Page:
Tesla faces U.S. criminal probe over self-driving claims, sources say

Tesla is under criminal investigation in the United States over claims that the company’s electric vehicles can drive themselves, three people familiar with the matter said.

The U.S. Justice Department launched the previously undisclosed probe last year after more than a dozen crashes, some fatal, involving Tesla’s Autopilot driver assistance system, which was activated during the crashes, the people said.

As early as 2016, Tesla’s marketing materials have touted Autopilot’s capabilities. On a conference call that year, Elon Musk, the Silicon Valley automaker’s chief executive, described it as “probably better” than a human driver.

Last week, Musk said on another call that Tesla would soon release an upgraded version of its “Full Self-Driving” software to allow customers to travel “to your work, your friend’s house, to the grocery store without touching it the wheel.”

A video currently on the company’s website says: “The person in the driver’s seat is only there for legal reasons. He’s not doing anything. The car is driving itself.”

However, the company has expressly warned drivers that they must keep their hands on the wheel and maintain control of their vehicles when using Autopilot.

Tesla’s technology is designed to assist with steering, braking, speeding and lane changes but its features “do not make the vehicle autonomous,” the company says on its website.

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Such warnings could make any case brought by the Justice Department more complicated, the sources said.

Tesla, which split its media relations department in 2020, did not respond to written questions from Reuters on Wednesday. Musk also did not respond to written questions seeking comment. A spokesman for the Department of Justice declined to comment.

Musk said in an interview with Automotive News in 2020 that Autopilot problems stem from customers using the system in ways contrary to Tesla’s instructions.

Federal and California safety regulators are already scrutinizing whether claims about Autopilot’s capabilities and the system’s design lull customers into a false sense of security, encouraging them to treat Teslas as true driverless cars and get complacent behind the wheel with consequences which could be fatal.

The Justice Department investigation could represent a more serious level of scrutiny because of the possibility of criminal charges against the company or individual executives, the people familiar with the inquiry said.

As part of the latest probe, Justice Department prosecutors in Washington and San Francisco are examining whether Tesla misled consumers, investors and regulators by making unsupported claims about the capabilities of its driver assistance technology, the sources said.

Officials investigating could eventually pursue criminal charges, seek civil sanctions or close the investigation without taking any action, they said.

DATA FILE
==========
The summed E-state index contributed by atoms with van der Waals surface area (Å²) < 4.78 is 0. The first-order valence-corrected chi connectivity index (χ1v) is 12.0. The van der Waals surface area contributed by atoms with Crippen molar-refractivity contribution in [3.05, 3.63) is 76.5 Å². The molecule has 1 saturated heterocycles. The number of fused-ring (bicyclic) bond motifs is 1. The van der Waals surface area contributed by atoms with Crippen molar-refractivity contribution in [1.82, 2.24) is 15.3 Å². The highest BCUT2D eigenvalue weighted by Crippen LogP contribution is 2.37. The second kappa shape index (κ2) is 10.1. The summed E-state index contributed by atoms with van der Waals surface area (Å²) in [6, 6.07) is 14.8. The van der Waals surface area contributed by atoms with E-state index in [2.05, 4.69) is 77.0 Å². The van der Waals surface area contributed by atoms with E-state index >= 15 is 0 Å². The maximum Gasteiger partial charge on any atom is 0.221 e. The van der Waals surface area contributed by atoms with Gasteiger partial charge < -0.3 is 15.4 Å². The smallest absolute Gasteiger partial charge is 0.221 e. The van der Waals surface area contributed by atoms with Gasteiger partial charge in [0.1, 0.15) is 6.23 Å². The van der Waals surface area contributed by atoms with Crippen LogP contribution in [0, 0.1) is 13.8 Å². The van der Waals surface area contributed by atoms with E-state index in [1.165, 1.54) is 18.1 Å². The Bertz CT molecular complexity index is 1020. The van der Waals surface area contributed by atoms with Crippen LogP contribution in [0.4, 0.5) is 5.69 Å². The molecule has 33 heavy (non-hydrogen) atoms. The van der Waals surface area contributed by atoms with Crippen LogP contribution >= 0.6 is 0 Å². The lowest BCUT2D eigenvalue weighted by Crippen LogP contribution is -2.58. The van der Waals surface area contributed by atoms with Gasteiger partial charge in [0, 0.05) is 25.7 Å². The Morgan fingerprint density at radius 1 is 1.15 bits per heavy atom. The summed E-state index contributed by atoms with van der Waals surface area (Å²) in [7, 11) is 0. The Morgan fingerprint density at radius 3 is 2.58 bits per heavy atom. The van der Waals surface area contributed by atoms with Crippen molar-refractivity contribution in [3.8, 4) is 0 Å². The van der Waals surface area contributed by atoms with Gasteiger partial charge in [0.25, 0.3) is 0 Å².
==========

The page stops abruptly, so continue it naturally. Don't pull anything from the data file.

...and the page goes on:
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The Justice Department’s Autopilot probe is far from recommending any action in part because it is competing with two other DOJ investigations related to Tesla, one of the sources said. Investigators still have a lot of work to do and no decision on charges has been made, this source said.

The Justice Department may also face challenges in building its case, the sources said, because of Tesla’s warnings about overreliance on Autopilot.

For example, after saying on the investor call last week that Teslas would soon be traveling without customers touching controls, Musk said the vehicles still needed someone in the driver’s seat. “It’s like we’re not saying that’s ready enough without anyone being behind the wheel,” he said.

Tesla’s website also warns that before enabling Autopilot, the driver must first agree to “keep your hands on the steering wheel at all times” and “maintain control and responsibility for your vehicle at all times.”

Barbara McQuade, a former U.S. attorney in Detroit who has prosecuted automotive companies and employees in fraud cases and is not involved in the current probe, said investigators would likely have to disclose evidence such as emails or other internal communications that shows that Tesla and Musk made misleading statements. about Autopilot capabilities on purpose.

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Some Pursuits

The Autopilot criminal investigation adds to the probes and other legal issues surrounding Musk, who was locked in a court battle earlier this year after abandoning a $44 billion takeover of social media giant Twitter Inc, only to take a course herald a reversal and excitement for the impending acquisition.

In August 2021, the US National Highway Traffic Safety Administration opened an investigation into a series of crashes, one of which was fatal, involving Teslas equipped with Autopilot slamming into parked emergency vehicles.

NHTSA officials in June stepped up their search, which covers 830,000 Teslas with Autopilot, identifying 16 accidents involving the company’s electric cars and the company’s first responder and road maintenance vehicles. The move is a step regulators must take before seeking a recall. The agency had no immediate comment.

In July of this year, the California Department of Motor Vehicles accused Tesla of falsely advertising its Autopilot and Full Self-Driving capabilities as providing autonomous vehicle control. Tesla filed paperwork with the agency seeking a hearing on the allegations and indicated its intention to defend against them. The DMV said in a statement that it is currently in the discovery phase of the incident and declined further comment.


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